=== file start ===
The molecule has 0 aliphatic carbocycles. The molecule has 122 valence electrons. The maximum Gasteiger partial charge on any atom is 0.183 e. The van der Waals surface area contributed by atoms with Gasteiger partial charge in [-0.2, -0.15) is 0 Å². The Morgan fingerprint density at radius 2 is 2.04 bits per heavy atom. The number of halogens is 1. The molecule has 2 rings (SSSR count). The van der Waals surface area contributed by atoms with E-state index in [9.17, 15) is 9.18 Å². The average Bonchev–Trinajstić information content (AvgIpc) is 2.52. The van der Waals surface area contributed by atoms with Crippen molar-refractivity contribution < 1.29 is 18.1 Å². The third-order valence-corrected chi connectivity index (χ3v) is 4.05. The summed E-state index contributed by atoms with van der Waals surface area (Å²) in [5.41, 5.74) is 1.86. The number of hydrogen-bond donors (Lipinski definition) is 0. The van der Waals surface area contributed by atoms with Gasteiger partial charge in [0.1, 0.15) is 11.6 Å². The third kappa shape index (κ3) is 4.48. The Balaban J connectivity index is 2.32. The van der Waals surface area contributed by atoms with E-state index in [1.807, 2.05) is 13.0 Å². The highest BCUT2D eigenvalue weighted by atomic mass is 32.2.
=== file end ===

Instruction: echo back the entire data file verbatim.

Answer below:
The molecule has 0 aliphatic carbocycles. The molecule has 122 valence electrons. The maximum Gasteiger partial charge on any atom is 0.183 e. The van der Waals surface area contributed by atoms with Gasteiger partial charge in [-0.2, -0.15) is 0 Å². The Morgan fingerprint density at radius 2 is 2.04 bits per heavy atom. The number of halogens is 1. The molecule has 2 rings (SSSR count). The van der Waals surface area contributed by atoms with E-state index in [9.17, 15) is 9.18 Å². The average Bonchev–Trinajstić information content (AvgIpc) is 2.52. The van der Waals surface area contributed by atoms with Crippen molar-refractivity contribution < 1.29 is 18.1 Å². The third-order valence-corrected chi connectivity index (χ3v) is 4.05. The summed E-state index contributed by atoms with van der Waals surface area (Å²) in [5.41, 5.74) is 1.86. The number of hydrogen-bond donors (Lipinski definition) is 0. The van der Waals surface area contributed by atoms with Gasteiger partial charge in [0.1, 0.15) is 11.6 Å². The third kappa shape index (κ3) is 4.48. The Balaban J connectivity index is 2.32. The van der Waals surface area contributed by atoms with E-state index in [1.807, 2.05) is 13.0 Å². The highest BCUT2D eigenvalue weighted by atomic mass is 32.2.